Five American women's colleges are taking their admissions presentations overseas — to the Middle East. School officials have been speaking with young women in Bahrain, Jordan, Kuwait, Oman, and the United Arab Emirates.
The appeal to Middle Eastern women is paradoxically natural and awkward. Single-sex education is the norm in the Middle East; however, liberal ideas espoused on traditionally free-thinking American female institutions do not find a home in the conservative region.
Middle Eastern women attending a "Sister" say they enjoy the invigorating political climate on campus. But, one thing did shock many at first — open displays of homosexual affection. One student said:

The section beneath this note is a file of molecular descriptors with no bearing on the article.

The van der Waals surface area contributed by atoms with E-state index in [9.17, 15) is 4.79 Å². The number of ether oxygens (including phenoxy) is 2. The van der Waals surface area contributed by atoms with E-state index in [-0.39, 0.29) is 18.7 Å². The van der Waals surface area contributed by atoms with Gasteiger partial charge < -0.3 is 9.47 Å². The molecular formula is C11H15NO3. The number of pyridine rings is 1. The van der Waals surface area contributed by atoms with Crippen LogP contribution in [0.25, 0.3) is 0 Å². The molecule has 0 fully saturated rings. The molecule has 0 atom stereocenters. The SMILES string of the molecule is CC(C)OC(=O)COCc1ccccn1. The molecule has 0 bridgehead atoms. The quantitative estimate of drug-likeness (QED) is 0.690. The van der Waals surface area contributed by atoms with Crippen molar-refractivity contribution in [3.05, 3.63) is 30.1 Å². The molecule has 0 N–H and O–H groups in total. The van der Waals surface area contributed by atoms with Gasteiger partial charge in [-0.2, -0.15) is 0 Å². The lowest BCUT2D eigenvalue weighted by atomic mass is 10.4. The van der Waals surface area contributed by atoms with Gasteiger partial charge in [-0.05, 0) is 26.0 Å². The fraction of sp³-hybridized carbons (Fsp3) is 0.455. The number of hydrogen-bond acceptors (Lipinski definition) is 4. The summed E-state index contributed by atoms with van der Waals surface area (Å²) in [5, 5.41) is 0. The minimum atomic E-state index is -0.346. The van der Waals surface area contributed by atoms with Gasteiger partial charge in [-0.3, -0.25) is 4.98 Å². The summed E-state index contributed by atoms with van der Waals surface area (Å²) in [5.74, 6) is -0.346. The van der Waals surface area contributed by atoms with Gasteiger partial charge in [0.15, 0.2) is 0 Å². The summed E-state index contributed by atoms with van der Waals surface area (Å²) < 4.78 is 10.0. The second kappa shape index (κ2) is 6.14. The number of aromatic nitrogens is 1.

At the beginning, there were times when I’d have to close my eyes and say, "O.K., I’m at Mount Holyoke, and it’s different." But that lasted only a week or so, and now I have so many friends who are openly gay, and it makes no difference.
Ironically, the biggest challenge for the admissions officers isn't appeasing fears that the schools will be too wild, nor the opposite — convincing them that they are not nunneries. Instead, the schools must sell the value of a liberal arts education, as opposed to a professional degree. Do you think they can pull that off in the Middle East?